There were 10,933 households, of which 31.2% had children under the age of 18 living with them, 38.3% were married couples living together, 17.3% had a female householder with no husband present, 4.8% had a male householder with no wife present, and 39.6% were non-families. 33.7% of all households were made up of individuals, and 10.4% had someone living alone who was 65 years of age or older. The average household size was 2.34 and the average family size was 3.01.
The median age in the city was 36.8 years. 23.2% of residents were under the age of 18; 9.9% were between the ages of 18 and 24; 27% were from 25 to 44; 27.2% were from 45 to 64; and 12.4% were 65 years of age or older. The gender makeup of the city was 47.0% male and 53.0% female.
The median household income was $47,838, and the median family income was $57,293. Males had a median income of $42,399 compared with $35,800 for females. The per capita income for the city was $24,651. About 8.3% of families and 9.3% of the population were below the poverty line, including 15.2% of those under age 18 and 4.9% of those age 65 or over.
As of the census of 2000, there were 26,206 people, 10,954 households, and 6,714 families living in the city. The population density was 1,649.9 inhabitants per square mile (637.0/km2). There were 11,433 housing units at an average density of 719.8 per square mile (277.9/km). The racial makeup of the city was 80.24% White, 16.04% African American, 1.19% Asian, 0.18% Native American, 0.06% Pacific Islander, 0.52% from other races, and 1.76% from two or more races. Hispanic or Latino of any race were 1.60% of the population.
There were 10,954 households, out of which 29.6% had children under the age of 18 living with them, 44.4% were married couples living together, 12.7% had a female householder with no husband present, and 38.7% were non-families. 32.1% of all households were made up of individuals, and 9.7% had someone living alone who was 65 years of age or older. The average household size was 2.38 and the average family size was 3.05.
In the city, the population was spread out, with 24.6% under the age of 18, 9.7% from 18 to 24, 31.7% from 25 to 44, 22.4% from 45 to 64, and 11.6% who were 65 years of age or older. The median age was 36 years. For every 100 females, there were 92.3 males. For every 100 women age 18 and over, there were 89.0 men.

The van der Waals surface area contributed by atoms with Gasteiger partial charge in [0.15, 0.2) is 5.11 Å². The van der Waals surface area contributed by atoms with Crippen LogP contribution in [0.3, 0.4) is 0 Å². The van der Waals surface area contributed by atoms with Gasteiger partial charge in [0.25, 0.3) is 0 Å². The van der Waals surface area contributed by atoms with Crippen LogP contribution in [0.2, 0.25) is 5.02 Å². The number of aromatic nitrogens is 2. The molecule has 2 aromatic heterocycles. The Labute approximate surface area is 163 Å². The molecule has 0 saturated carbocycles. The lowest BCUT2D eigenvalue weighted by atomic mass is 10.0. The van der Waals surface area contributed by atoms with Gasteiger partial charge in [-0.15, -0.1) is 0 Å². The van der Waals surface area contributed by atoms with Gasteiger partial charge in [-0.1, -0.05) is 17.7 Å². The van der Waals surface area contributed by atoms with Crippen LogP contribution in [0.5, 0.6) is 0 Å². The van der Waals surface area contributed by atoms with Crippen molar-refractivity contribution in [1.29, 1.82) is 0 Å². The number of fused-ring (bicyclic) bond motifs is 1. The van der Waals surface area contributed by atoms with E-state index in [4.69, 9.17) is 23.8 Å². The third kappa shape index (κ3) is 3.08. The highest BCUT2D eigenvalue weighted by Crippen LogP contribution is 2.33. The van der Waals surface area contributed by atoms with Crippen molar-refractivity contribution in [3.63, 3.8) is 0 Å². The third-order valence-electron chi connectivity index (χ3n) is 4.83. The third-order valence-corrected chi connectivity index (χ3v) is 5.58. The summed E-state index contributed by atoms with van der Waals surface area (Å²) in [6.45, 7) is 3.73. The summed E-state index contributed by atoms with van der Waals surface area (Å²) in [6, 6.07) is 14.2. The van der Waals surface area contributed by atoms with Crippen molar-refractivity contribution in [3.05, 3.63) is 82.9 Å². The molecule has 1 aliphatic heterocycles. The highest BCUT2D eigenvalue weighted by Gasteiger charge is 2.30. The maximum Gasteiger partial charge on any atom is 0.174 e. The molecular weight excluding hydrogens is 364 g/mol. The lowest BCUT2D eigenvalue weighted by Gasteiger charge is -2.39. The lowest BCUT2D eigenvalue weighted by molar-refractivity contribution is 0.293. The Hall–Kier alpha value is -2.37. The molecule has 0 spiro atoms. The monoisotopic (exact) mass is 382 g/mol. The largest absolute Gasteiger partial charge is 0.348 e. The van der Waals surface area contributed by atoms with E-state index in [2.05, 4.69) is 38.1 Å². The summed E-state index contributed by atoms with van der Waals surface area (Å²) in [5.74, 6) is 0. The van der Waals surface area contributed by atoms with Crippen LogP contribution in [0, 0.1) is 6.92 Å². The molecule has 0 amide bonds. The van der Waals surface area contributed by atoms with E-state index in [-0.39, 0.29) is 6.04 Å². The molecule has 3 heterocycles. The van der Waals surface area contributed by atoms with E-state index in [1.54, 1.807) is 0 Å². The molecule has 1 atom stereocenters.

The median income for a household in the city was $45,110, and the median income for a family was $52,656. Males had a median income of $40,031 versus $27,871 for females. The per capita income for the city was $22,311. About 4.3% of families and 6.3% of the population were below the poverty line, including 8.1% of those under age 18 and 7.2% of those age 65 or over.
Hazelwood is covered by the Hazelwood public school district. The city has one high school, Hazelwood West. The city also has one middle school, Hazelwood West Middle School, and several elementary schools (McNair, Russell and Garrett). There is also one Early Childhood Education Center in Hazelwood.
There are also several private schools in Hazelwood; Alphabet Soup Academy, Asa Christian Academy, Blossom Wood Day School, and Oak Bridge.
Gateway Legacy Christian Academy, an international boarding school with students from over 30 countries, is presently located at the historic former St. Stanislaus Seminary.
St. Louis County Library operates the Prairie Commons Branch in Hazelwood.
Due to its location along Interstate 270 between Interstate 170 and Missouri 370, as well as adjacency to St. Louis-Lambert International Airport, Hazelwood is a major regional hub for manufacturing, distribution, and office facilities. The city is home to a substantial workforce with 17,063 jobs as of 2015, according to the U.S. Census Bureau.
The city was home to a Ford plant from 1948 to 2006 and employed 1,400 at the time of closure. The site of the former plant is in the process of being redeveloped into Aviator Business Park. On the opposite side of Lindbergh Blvd., after the completion of one building in 2007, the Great Recession and ownership troubles stalled the now-named Hazelwood Logistics Center until the land was sold in 2015. The new owners finishing building out the park with a total of 1.8 million square feet of industrial space completed and leased between 2015 and mid-2018. The industrial park is expected to generate 1,800 jobs. TradePort is a 325-acre industrial park under construction north of the St. Louis Outlet Mall (formerly St. Louis Mills) that upon completion in the mid-2020s will feature up to 4 million square feet of new industrial development.
Hazelwood is home to the headquarters of Mallinckrodt Pharmaceuticals and several facilities for Boeing.